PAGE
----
Getting government to go digital
William D. Eggers details the necessary steps for applying new technologies to the government's processes and procedures.
- By Chase Gunter
- Jun 06, 2016
Today's government agencies have access to technological tools that increase efficiency, reduce IT maintenance costs and simply make life easier.
So why, William D. Eggers asks, do so many interactions with government in 2016 feel like something out of the 1980s? "We get agitated when Instagram takes two seconds longer than usual to load," he said, "but still consider it normal to wait two hours to get a driver's license."
Government IT is not a new subject for Eggers. He has written about e-government and dug deeply into "governing by network," public-sector innovation and the unique challenges of driving change at government scale. In "Delivering on Digital: The Innovators and Technologies That Are Transforming Government," Eggers — who is director of public-sector research at Deloitte — applies his decades of government reform experience to sketch a detailed vision of what a digital government might look like, how attainable it is and, most important, how we can overcome obstacles to get there.
Eggers posits that the problem is not rooted in technological shortcomings but rather in cultural resistance and a tendency to fall back on traditional ways of doing things — even at the expense of the user experience, efficiency and cost-cutting.
He argues that HealthCare.gov was a tipping point that proved just how necessary digital superiority has become. "The public failure reprioritized digital government in a way that neither appointment, nor report, nor congressional testimony ever could," he writes.
As his focus broadens to the rest of the government, he asks the daunting, multibillion-dollar question: "So how do you take a government built on analog, industrial-era frameworks and redesign it as a fully digital state?"
With the digital tools at our disposal, Eggers writes, "we must imagine a new kind of government."
Because doing that seems so overwhelming, Eggers eschews analytical pleas and technical jargon, and instead relies on relatable management techniques and abundant real-world success stories. He divides the challenge into five core themes critical to any digital operation:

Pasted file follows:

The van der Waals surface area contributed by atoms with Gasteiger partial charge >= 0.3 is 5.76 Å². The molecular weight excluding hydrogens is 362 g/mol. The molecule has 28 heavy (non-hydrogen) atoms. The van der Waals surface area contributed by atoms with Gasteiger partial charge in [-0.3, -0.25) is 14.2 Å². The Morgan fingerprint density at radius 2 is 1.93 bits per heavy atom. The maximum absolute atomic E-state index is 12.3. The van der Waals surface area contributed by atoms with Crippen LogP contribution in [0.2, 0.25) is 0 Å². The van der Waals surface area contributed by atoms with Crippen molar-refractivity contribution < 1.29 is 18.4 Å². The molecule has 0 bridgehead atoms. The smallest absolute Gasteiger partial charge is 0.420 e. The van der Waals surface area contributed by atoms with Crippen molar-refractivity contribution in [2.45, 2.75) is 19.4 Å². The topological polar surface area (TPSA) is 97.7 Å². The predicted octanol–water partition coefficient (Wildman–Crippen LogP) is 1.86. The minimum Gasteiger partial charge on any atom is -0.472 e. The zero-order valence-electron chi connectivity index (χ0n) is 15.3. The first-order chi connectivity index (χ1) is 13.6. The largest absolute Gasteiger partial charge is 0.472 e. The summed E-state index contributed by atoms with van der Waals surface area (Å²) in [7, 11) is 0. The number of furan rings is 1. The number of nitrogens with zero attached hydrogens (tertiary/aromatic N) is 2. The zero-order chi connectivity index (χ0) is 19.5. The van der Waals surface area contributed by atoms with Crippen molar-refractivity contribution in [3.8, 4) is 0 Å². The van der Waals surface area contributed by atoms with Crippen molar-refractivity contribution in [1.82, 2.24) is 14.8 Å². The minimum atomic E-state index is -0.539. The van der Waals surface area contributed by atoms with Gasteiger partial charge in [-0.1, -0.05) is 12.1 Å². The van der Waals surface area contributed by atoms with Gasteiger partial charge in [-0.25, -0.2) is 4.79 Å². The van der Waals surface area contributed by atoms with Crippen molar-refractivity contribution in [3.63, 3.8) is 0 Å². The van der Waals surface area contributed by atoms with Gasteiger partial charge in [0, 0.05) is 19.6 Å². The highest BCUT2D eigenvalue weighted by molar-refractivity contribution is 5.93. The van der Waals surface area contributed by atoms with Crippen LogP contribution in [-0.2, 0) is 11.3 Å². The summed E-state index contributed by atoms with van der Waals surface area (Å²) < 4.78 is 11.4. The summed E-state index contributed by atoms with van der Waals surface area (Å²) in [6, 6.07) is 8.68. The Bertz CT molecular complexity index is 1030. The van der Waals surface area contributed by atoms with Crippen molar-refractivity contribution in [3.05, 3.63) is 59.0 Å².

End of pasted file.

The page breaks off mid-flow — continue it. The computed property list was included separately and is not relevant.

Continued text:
- User-focused design
- Engagement with users during creation
The sort of disruption Eggers describes doesn't demand a complete overthrow of the government. Instead, it values starting small to tackle even the most onerous projects and entails thinking critically about users' needs before harmonizing business goals with available technologies — a concept that sounds simple, but Eggers contends it would revolutionize the way the government conducts business.
Delivering on digital also entails transitioning from waterfall to agile development processes. Eggers points to the modernization effort that Transport for London, one of the world's largest transit agencies, undertook in 2015 as a possible model. Alistair Montgomery, a TFL manager, initially opposed any change in the status quo but admitted he became "a complete convert" to the agile methodology in two weeks.
To enable skeptics like Montgomery to overcome concerns or misconceptions about technology, Eggers argues, nothing compares to seeing its efficacy firsthand. "Show, don't tell," as he puts it.
He also tries to dispel the myth that technology can trump everything else in developing a digital government.
"A growing cadre of digital innovators is as indispensable to achieving government's digital future as are the technologies that enable it," Eggers writes. He argues that a commitment to technology and the built-in allure of "making a difference" through government work will attract a tech-savvy workforce, at least for a few years at a time. The technology, in other words, is simply a means to an end.
Ultimately, the central theme Eggers seeks to impart is the importance of tackling new ways of thinking and not fearing the inevitable expansion of technology. Transforming government is serious business, and "Delivering on Digital" provides a well-informed outline for ushering in the government's digital age.
Chase Gunter is a staff writer covering civilian agencies, workforce issues, health IT, open data and innovation.
Prior to joining FCW, Gunter reported for the C-Ville Weekly in Charlottesville, Va., and served as a college sports beat writer for the South Boston (Va.) News and Record. He started at FCW as an editorial fellow before joining the team full-time as a reporter.
Gunter is a graduate of the University of Virginia, where his emphases were English, history and media studies.
Click here for previous articles by Gunter, or connect with him on Twitter: @WChaseGunter